I can understand the first two, possibly even the first three reason I mentioned as deterrents to installing a vented furnace, but I am not convinced that the current draw issue is as valid. It might be better to bulk up the electrical system instead to handle the draw. A solar panel to provide a continuous supply of power for boondocking is in my future, but as an example I just finished a 5-day camping trip drawing only on the original battery charge (nighttime temperatures at around 40 degrees, so this was not extreme). The final usage drew the charge down to 52%, but with one battery that would have been near 0% (and probably partially destroyed).

It is not without reason that these devices are vented: hot water heater, space heater, refrigerator. The one remaining unvented one in mine is the cooktop, but the overhead vent and a window is always open when it is used, and I'm counting on being awake and alert when using it (Dometic has a vented, flat gas cooktop likely available only in Europe at an exorbitant price and with significant installation difficulties, and I think it is partially in recognition of the unvented safety concerns).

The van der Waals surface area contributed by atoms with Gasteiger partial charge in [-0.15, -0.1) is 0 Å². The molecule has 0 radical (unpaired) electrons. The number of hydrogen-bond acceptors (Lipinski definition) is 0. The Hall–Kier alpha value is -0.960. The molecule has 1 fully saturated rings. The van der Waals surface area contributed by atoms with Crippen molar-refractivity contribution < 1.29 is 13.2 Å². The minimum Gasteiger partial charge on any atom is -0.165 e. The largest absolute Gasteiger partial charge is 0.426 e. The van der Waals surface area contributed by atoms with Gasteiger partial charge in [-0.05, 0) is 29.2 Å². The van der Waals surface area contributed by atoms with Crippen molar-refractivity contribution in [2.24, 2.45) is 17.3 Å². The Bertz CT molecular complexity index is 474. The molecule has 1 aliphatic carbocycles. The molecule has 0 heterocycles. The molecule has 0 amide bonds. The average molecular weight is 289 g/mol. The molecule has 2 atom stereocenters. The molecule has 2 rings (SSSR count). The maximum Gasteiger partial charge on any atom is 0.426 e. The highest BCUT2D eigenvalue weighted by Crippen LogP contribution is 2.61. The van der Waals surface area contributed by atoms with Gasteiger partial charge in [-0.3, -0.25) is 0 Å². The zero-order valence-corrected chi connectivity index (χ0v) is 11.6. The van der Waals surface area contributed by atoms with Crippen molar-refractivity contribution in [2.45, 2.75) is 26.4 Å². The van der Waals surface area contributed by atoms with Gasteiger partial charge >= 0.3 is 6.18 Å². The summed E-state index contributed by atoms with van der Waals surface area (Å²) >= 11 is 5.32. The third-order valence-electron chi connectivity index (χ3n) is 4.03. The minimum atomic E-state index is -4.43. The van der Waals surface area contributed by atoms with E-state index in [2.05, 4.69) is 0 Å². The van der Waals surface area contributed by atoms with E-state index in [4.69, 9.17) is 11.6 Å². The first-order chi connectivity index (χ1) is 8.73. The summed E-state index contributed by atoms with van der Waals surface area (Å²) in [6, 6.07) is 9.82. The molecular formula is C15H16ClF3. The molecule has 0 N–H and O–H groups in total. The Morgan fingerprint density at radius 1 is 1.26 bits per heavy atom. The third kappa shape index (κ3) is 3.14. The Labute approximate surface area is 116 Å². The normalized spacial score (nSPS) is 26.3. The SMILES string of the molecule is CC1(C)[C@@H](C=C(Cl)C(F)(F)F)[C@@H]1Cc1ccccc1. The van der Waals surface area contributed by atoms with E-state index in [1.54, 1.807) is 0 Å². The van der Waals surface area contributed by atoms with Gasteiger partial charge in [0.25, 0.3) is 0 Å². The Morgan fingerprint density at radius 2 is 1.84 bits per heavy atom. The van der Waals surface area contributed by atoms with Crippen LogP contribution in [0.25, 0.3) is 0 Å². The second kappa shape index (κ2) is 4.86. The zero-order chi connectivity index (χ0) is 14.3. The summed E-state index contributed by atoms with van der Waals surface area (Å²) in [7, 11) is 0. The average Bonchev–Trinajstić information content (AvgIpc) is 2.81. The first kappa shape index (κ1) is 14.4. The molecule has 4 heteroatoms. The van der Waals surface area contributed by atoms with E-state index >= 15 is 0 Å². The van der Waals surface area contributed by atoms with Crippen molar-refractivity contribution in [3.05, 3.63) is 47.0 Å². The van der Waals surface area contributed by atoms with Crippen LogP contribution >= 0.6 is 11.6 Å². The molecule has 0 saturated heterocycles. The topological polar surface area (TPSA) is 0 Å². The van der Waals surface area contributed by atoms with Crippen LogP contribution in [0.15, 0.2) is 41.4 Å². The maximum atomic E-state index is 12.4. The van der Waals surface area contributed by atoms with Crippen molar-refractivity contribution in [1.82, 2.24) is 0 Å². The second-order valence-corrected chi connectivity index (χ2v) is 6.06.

Unvented fuel burning devices? NIMLBIICAI (not in my little Burro if I can avoid it). Don't want to sound like I'm risk averse, but I'll admit to being unnecessary-risk averse.
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Old 10-13-2007, 04:53 PM   #20
william russell's Avatar
Trailer: No Trailer Yet
Posts: 82
Neil: There is NO COATING on the metal of any kind...good thought though. Also, as mentioned in a later post from someone else, the fan was an enhancement from an earlier model and not REQUIRED for the heater to heat properly.

And thanks, I'm feeling significantly better now...two weeks away from the incident.

Thanks to all for the sympathetic comments....I think I'll do as someone else mentioned and that is to keep myself between the door and the heater....if I'm not carefeul with all this I'll sell all my camping stuff and just live in my basement away from EVERYTHING that might cause me harm..........NOT LIKELY....